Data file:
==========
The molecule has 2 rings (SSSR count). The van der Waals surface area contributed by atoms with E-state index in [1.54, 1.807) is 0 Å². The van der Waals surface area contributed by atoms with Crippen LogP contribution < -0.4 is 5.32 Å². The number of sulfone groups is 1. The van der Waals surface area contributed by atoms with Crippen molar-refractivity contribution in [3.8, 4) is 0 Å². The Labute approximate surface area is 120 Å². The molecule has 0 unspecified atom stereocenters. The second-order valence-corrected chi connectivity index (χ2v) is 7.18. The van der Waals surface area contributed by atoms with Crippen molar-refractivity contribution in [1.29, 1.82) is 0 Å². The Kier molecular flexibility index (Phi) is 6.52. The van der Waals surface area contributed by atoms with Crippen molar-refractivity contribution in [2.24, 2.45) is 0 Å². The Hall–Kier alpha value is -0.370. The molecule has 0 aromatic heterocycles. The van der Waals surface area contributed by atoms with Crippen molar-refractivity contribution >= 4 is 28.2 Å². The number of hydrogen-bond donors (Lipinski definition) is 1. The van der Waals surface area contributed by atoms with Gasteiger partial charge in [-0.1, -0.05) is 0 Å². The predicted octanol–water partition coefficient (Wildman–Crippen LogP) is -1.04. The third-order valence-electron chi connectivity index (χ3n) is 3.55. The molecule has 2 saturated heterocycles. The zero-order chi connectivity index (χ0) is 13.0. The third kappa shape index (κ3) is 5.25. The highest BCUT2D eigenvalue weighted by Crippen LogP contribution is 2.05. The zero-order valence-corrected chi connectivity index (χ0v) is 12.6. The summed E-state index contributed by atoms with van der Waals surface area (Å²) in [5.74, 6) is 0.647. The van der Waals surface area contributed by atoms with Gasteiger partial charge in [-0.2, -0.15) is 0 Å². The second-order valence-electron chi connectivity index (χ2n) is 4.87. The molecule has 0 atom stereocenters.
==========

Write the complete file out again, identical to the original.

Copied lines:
The molecule has 2 rings (SSSR count). The van der Waals surface area contributed by atoms with E-state index in [1.54, 1.807) is 0 Å². The van der Waals surface area contributed by atoms with Crippen LogP contribution < -0.4 is 5.32 Å². The number of sulfone groups is 1. The van der Waals surface area contributed by atoms with Crippen molar-refractivity contribution in [3.8, 4) is 0 Å². The Labute approximate surface area is 120 Å². The molecule has 0 unspecified atom stereocenters. The second-order valence-corrected chi connectivity index (χ2v) is 7.18. The van der Waals surface area contributed by atoms with Crippen molar-refractivity contribution in [1.29, 1.82) is 0 Å². The Kier molecular flexibility index (Phi) is 6.52. The van der Waals surface area contributed by atoms with Crippen molar-refractivity contribution in [2.24, 2.45) is 0 Å². The Hall–Kier alpha value is -0.370. The molecule has 0 aromatic heterocycles. The van der Waals surface area contributed by atoms with Crippen molar-refractivity contribution >= 4 is 28.2 Å². The number of hydrogen-bond donors (Lipinski definition) is 1. The van der Waals surface area contributed by atoms with Gasteiger partial charge in [-0.1, -0.05) is 0 Å². The predicted octanol–water partition coefficient (Wildman–Crippen LogP) is -1.04. The third-order valence-electron chi connectivity index (χ3n) is 3.55. The molecule has 2 saturated heterocycles. The zero-order chi connectivity index (χ0) is 13.0. The third kappa shape index (κ3) is 5.25. The highest BCUT2D eigenvalue weighted by Crippen LogP contribution is 2.05. The zero-order valence-corrected chi connectivity index (χ0v) is 12.6. The summed E-state index contributed by atoms with van der Waals surface area (Å²) in [5.74, 6) is 0.647. The van der Waals surface area contributed by atoms with Gasteiger partial charge in [-0.2, -0.15) is 0 Å². The second-order valence-electron chi connectivity index (χ2n) is 4.87. The molecule has 0 atom stereocenters.